Yoga is a peaceful practice that can act as a centering spiritual exercise, but did you know that there are multiple types? Ashtanga Yoga is a unique form which practices smooth, flowing poses that should definitely be experienced during anyone’s lifetime.
“Consciousness, serenity, presence, and peace in the moment, and that yoga body are yours for the taking – all you have to do is go.”
If you don’t practice yoga you should know this. But, if you do practice yoga, you probably already know this. There is a type of yoga suited for every person, of every personality type. The calmness of mind, serenity, and the “yoga body” are not the sole domain of the naturally even-keeled.
Take me for example. I am a classic Type A personality, with a day job to match. Because of this, I like tradition, organization, and sequence. I always work toward “perfection” in myself and others. The concept of slowing down is difficult for me to grasp. In my world, there is always the next thing to accomplish. With these personality traits, there is a yoga for me! Ashtanga Yoga is my perfect match. In fact, it is one of my two favorite types of yoga to practice (the other being Iyengar Yoga).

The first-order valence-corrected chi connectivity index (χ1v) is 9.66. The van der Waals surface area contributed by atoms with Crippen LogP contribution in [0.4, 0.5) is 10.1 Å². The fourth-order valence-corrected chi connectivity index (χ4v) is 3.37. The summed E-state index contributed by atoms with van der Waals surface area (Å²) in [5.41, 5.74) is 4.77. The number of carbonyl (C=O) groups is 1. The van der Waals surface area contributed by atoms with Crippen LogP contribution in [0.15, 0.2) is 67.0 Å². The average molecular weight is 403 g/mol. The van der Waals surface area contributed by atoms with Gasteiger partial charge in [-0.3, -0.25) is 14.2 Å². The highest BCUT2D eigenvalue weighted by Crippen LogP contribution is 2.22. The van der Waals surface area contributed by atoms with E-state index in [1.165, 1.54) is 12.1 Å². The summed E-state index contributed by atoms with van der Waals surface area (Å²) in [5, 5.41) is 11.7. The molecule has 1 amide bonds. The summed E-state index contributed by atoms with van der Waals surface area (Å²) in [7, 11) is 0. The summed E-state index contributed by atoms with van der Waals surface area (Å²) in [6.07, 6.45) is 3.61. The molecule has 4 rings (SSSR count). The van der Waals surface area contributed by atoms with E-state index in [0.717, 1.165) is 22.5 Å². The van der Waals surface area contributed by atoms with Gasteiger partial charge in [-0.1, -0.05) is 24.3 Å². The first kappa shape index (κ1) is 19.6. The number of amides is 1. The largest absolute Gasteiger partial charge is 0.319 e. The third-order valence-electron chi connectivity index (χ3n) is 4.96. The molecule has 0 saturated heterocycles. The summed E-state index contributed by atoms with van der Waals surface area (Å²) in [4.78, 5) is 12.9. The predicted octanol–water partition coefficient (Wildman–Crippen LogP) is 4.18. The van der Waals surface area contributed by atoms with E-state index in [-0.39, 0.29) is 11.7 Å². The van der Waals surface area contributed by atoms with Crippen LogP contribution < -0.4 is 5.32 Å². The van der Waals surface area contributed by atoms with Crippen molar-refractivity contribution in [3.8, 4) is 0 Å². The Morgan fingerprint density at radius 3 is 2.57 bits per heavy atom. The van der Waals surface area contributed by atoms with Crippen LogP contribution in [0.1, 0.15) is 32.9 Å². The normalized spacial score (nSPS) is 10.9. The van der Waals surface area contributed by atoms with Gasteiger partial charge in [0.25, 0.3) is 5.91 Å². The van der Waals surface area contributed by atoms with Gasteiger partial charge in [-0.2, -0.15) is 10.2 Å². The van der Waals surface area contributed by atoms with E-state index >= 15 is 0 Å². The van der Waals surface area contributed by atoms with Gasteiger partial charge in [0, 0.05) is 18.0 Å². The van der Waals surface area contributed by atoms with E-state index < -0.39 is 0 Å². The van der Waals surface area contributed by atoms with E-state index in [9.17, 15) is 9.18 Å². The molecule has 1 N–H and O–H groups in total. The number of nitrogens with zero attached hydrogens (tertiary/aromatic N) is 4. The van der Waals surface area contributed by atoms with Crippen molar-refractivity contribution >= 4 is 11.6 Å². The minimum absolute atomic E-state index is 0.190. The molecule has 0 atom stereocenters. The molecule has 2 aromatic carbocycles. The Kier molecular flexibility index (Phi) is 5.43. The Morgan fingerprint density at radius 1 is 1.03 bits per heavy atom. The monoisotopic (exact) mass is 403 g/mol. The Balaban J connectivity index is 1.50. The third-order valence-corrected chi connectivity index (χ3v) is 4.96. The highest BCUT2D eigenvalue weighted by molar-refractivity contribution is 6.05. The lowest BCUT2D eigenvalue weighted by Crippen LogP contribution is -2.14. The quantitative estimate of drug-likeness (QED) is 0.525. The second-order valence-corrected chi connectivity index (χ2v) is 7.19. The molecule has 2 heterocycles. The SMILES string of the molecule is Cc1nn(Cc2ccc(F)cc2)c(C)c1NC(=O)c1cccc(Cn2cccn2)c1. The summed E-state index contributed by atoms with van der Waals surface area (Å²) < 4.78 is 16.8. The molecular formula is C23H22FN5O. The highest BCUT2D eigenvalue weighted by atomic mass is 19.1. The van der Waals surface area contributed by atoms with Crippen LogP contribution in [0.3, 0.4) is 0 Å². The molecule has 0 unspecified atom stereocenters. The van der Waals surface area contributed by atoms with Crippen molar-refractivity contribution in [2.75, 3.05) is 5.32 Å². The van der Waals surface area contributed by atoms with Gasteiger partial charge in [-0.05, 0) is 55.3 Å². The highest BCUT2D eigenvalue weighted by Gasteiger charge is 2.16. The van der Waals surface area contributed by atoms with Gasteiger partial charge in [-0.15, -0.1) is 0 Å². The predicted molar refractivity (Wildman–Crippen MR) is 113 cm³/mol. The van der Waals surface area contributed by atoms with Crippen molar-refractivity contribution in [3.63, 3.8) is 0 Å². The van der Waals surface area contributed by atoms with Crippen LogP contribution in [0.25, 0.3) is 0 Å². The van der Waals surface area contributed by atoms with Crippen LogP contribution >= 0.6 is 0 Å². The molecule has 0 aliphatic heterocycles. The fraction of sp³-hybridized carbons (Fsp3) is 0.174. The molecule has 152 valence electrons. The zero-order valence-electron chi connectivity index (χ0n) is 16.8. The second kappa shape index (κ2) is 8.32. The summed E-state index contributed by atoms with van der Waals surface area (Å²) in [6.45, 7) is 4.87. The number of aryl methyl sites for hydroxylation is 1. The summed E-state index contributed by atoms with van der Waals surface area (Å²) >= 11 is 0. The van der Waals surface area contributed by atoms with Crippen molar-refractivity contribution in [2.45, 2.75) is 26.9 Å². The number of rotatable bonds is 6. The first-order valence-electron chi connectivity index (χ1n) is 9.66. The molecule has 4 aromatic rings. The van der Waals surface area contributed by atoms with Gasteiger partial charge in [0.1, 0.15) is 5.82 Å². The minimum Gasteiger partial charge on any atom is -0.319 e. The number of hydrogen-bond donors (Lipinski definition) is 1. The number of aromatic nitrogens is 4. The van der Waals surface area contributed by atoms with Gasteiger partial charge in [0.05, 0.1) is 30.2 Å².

what is ashtanga yoga? Ashtanga is a series of poses that you perform in a particular sequence. You coordinate the postes with the inhalation and exhalation of the breath, done at a very vigorous pace. Usually, it takes one and one-half hours to complete a class or series, with about seventy-five poses per series. As a person becomes more adept at a series, they can move on to the next. Ashtanga Yoga has six series in all, although I’ve found myself working on the primary series – the first one, for the better half of five years.
Ashtanga yoga has everything I need and like. It’s steeped in tradition. And, it’s one of the purest forms of Yoga practiced. Its origins are from Mysore, India. It’s very linear. I know what to expect each class and what I’m working toward…that “perfect” pose.
The pace is vigorous enough to hold my attention. Yet, the series is never easy enough to allow my mind to contemplate all the things I need to get done after class. Somehow, Ashtanga keeps me instilled in the moment; the ultimate goal of yoga. This, in turn, allows me to carry the importance of the present moment. Whether I take it with me outside or in the Yoga studio matters now. Because I am happy creating the conscious, peaceful, powerful life I so crave and get to have.
If I could give you one piece of advice (okay two), it would be this:
1. Try many different types of yoga, whether your new to the idea or you’ve been practicing but your heart is just not singing during class. One will call to you personally if you experiment.
2. Practice the type of yoga that draws you in, for whatever reason.
Consciousness, serenity, presence, and peace in the moment and that yoga body are yours for the taking – all you have to do is go.